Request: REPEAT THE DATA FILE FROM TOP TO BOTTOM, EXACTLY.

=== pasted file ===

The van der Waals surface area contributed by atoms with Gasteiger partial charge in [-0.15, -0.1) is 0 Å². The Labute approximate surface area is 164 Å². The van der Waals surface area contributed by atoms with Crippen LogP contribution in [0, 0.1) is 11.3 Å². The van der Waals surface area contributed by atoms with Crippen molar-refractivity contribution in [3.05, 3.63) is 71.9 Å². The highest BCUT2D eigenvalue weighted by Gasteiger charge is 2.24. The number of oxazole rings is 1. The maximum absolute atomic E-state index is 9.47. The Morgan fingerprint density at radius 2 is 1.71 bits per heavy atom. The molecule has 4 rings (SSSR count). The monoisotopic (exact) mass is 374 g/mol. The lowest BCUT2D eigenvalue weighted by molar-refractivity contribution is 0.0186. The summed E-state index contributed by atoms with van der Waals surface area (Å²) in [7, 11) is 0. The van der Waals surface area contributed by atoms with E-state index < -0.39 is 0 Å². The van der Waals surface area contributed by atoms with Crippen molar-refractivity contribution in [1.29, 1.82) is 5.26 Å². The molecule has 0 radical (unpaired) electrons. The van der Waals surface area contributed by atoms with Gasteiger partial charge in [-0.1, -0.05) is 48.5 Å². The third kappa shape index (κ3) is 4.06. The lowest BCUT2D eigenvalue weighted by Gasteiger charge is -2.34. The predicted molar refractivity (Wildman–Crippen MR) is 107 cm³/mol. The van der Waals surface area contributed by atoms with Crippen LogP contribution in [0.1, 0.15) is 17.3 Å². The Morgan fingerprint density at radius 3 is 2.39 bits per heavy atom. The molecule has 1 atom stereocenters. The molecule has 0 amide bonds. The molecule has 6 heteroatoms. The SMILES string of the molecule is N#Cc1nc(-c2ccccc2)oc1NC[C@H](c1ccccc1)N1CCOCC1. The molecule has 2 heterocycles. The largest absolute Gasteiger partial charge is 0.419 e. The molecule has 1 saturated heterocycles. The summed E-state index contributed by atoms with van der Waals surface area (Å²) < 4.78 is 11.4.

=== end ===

The van der Waals surface area contributed by atoms with Gasteiger partial charge in [-0.15, -0.1) is 0 Å². The Labute approximate surface area is 164 Å². The van der Waals surface area contributed by atoms with Crippen LogP contribution in [0, 0.1) is 11.3 Å². The van der Waals surface area contributed by atoms with Crippen molar-refractivity contribution in [3.05, 3.63) is 71.9 Å². The highest BCUT2D eigenvalue weighted by Gasteiger charge is 2.24. The number of oxazole rings is 1. The maximum absolute atomic E-state index is 9.47. The Morgan fingerprint density at radius 2 is 1.71 bits per heavy atom. The molecule has 4 rings (SSSR count). The monoisotopic (exact) mass is 374 g/mol. The lowest BCUT2D eigenvalue weighted by molar-refractivity contribution is 0.0186. The summed E-state index contributed by atoms with van der Waals surface area (Å²) in [7, 11) is 0. The van der Waals surface area contributed by atoms with E-state index < -0.39 is 0 Å². The van der Waals surface area contributed by atoms with Crippen molar-refractivity contribution in [1.29, 1.82) is 5.26 Å². The molecule has 0 radical (unpaired) electrons. The van der Waals surface area contributed by atoms with Gasteiger partial charge in [-0.1, -0.05) is 48.5 Å². The third kappa shape index (κ3) is 4.06. The lowest BCUT2D eigenvalue weighted by Gasteiger charge is -2.34. The predicted molar refractivity (Wildman–Crippen MR) is 107 cm³/mol. The van der Waals surface area contributed by atoms with Crippen LogP contribution in [0.1, 0.15) is 17.3 Å². The Morgan fingerprint density at radius 3 is 2.39 bits per heavy atom. The molecule has 1 atom stereocenters. The molecule has 0 amide bonds. The molecule has 6 heteroatoms. The SMILES string of the molecule is N#Cc1nc(-c2ccccc2)oc1NC[C@H](c1ccccc1)N1CCOCC1. The molecule has 2 heterocycles. The largest absolute Gasteiger partial charge is 0.419 e. The molecule has 1 saturated heterocycles. The summed E-state index contributed by atoms with van der Waals surface area (Å²) < 4.78 is 11.4.